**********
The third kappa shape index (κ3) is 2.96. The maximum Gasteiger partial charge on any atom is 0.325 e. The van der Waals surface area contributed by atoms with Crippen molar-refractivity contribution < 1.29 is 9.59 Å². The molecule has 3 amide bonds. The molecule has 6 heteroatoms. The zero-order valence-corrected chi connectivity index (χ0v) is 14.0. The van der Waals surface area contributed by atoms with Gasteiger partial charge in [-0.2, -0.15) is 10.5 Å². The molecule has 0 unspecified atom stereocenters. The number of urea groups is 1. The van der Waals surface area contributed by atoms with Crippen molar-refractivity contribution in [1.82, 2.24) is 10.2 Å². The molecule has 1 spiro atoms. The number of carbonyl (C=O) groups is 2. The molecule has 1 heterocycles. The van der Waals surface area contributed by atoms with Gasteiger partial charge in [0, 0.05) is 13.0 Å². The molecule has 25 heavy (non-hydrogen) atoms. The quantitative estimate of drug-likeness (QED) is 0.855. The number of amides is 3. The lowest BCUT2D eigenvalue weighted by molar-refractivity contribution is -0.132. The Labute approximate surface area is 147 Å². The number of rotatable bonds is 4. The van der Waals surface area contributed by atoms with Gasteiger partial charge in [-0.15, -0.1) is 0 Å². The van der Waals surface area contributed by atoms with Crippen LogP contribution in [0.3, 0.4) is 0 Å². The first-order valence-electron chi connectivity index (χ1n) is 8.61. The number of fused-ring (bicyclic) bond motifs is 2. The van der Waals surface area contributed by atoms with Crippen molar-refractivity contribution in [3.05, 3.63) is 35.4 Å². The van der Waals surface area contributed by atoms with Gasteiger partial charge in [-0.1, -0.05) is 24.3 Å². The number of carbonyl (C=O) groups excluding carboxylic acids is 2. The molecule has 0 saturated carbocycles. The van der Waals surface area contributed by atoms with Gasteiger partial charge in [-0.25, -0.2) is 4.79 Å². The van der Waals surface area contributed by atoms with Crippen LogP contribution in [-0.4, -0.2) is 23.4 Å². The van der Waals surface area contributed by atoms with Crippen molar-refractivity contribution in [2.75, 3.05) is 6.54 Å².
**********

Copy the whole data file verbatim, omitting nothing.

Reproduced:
The third kappa shape index (κ3) is 2.96. The maximum Gasteiger partial charge on any atom is 0.325 e. The van der Waals surface area contributed by atoms with Crippen molar-refractivity contribution < 1.29 is 9.59 Å². The molecule has 3 amide bonds. The molecule has 6 heteroatoms. The zero-order valence-corrected chi connectivity index (χ0v) is 14.0. The van der Waals surface area contributed by atoms with Gasteiger partial charge in [-0.2, -0.15) is 10.5 Å². The molecule has 0 unspecified atom stereocenters. The number of urea groups is 1. The van der Waals surface area contributed by atoms with Crippen molar-refractivity contribution in [1.82, 2.24) is 10.2 Å². The molecule has 1 spiro atoms. The number of carbonyl (C=O) groups is 2. The molecule has 1 heterocycles. The van der Waals surface area contributed by atoms with Gasteiger partial charge in [0, 0.05) is 13.0 Å². The molecule has 25 heavy (non-hydrogen) atoms. The quantitative estimate of drug-likeness (QED) is 0.855. The number of amides is 3. The lowest BCUT2D eigenvalue weighted by molar-refractivity contribution is -0.132. The Labute approximate surface area is 147 Å². The number of rotatable bonds is 4. The van der Waals surface area contributed by atoms with Gasteiger partial charge in [-0.15, -0.1) is 0 Å². The van der Waals surface area contributed by atoms with Crippen LogP contribution in [0.3, 0.4) is 0 Å². The first-order valence-electron chi connectivity index (χ1n) is 8.61. The number of fused-ring (bicyclic) bond motifs is 2. The van der Waals surface area contributed by atoms with Crippen molar-refractivity contribution in [3.05, 3.63) is 35.4 Å². The van der Waals surface area contributed by atoms with Gasteiger partial charge in [-0.1, -0.05) is 24.3 Å². The number of carbonyl (C=O) groups excluding carboxylic acids is 2. The molecule has 0 saturated carbocycles. The van der Waals surface area contributed by atoms with Gasteiger partial charge in [-0.25, -0.2) is 4.79 Å². The van der Waals surface area contributed by atoms with Crippen LogP contribution in [-0.4, -0.2) is 23.4 Å². The van der Waals surface area contributed by atoms with Crippen molar-refractivity contribution in [2.75, 3.05) is 6.54 Å².